Go out in the car – leave your dog at home this summer
MARTIN DE RUYTER / Tips
As the days begin to heat up, the SPCA is warning dog owners to leave their dogs at home if the road trip is not convenient for them. (File photo)
As temperatures rise, animal welfare advocates have a message for dog owners: don’t leave them alone in cars.
The SPCA is already receiving calls from concerned members of the public seeing dogs left alone in parked cars.
Southland, Tasman and West Coast SPCA team leader Jamie Hancock said the organization was constantly responding to calls about dogs left in hot cars.
She said nationally, between November 2020 and March 2021, there were 339 calls from members of the public.
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âIn most of these cases the owners weren’t far away, but we have no way of knowing that was the caseâ¦ and we spent a considerable amount of time tracking down those owners, which takes us away from the others. animal protection work. “
People shouldn’t leave dogs in cars at all, she said, but there were things people could do to make sure their dogs were safe, including leaving contact details visible in the car or a note that the owner was only five minutes away.
Hancock said owners should also make sure the dog is registered with the board and that contact details are up to date “because we use it as a way to get in touch with people.”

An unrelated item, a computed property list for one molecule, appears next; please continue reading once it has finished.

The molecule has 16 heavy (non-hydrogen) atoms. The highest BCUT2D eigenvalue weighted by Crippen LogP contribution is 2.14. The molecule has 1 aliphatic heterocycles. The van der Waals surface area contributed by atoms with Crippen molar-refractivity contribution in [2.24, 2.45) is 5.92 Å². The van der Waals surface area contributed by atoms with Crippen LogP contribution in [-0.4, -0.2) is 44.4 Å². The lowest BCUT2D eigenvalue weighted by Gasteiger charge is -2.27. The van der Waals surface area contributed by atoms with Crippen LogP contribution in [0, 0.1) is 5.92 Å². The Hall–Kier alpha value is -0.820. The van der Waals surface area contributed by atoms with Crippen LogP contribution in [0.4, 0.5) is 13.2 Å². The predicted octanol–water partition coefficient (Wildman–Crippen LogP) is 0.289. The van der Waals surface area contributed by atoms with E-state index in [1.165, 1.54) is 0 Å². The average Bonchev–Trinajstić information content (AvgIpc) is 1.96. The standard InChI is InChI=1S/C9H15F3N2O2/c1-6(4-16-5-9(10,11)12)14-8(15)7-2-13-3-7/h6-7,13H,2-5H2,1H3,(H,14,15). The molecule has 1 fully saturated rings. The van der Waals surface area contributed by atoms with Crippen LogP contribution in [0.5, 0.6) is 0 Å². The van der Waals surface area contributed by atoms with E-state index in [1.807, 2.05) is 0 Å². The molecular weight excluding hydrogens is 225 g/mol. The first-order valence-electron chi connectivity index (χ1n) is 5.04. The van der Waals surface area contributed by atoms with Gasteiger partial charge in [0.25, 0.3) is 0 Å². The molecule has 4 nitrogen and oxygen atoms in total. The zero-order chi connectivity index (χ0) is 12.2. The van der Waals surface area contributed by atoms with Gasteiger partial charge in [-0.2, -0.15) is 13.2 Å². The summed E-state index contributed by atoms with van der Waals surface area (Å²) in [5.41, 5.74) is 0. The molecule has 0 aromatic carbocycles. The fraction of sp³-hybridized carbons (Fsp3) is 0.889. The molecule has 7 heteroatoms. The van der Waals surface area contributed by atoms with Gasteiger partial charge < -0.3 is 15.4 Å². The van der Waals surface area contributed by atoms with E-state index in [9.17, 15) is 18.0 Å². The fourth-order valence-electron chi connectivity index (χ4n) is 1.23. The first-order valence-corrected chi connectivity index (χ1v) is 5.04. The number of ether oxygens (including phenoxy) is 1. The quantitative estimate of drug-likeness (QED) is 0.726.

If we can get in touch quickly, that may help resolve the issue, she said.
The fine alone should deter owners from leaving their dogs in cars.
Hancock said a $ 300 fine was the starting point if the SPCA responds with the dog showing signs of heat stress. If the worst were to happen, it could be a prosecutable offense.
But the damage to the wallet is nothing compared to the damage to a dog left in a car.
When it’s 21 degrees Celsius outside, the temperature in a car parked in the shade with the windows down can rise above 31 degrees in less than 10 minutes. In 30 minutes, it climbs to 40 degrees. On a hot day, the temperature inside the vehicle may exceed 50 degrees.
The dogs could not endure a body temperature above about 41 degrees for a few minutes before suffering “irreparable damage or dying,” Hancock said.
And some breeds were more at risk of being affected by heat than others, she said, brachycephalic (short muzzle, flat face) breeds including pugs and bull mastiffs have even more struggling to regulate their breathing and to cool down when panting – the equivalent of humans sweating.
“I would definitely be more nervous leaving a pug in a car than a mid-size crossover.”
But if you can avoid it, âdon’t leave dogs in cars at all,â she said.
SPCA National Inspection Director Alan Wilson said SPCA inspectors were frustrated by some people’s ignorance of the damage leaving an animal in a vehicle could cause.
âA lot of these cases involve people who love their dog like a member of their family and would never want to be harmed, but they don’t seem to understand that the reckless decision to leave their pet in the car for a few minutes could result. in tragedy.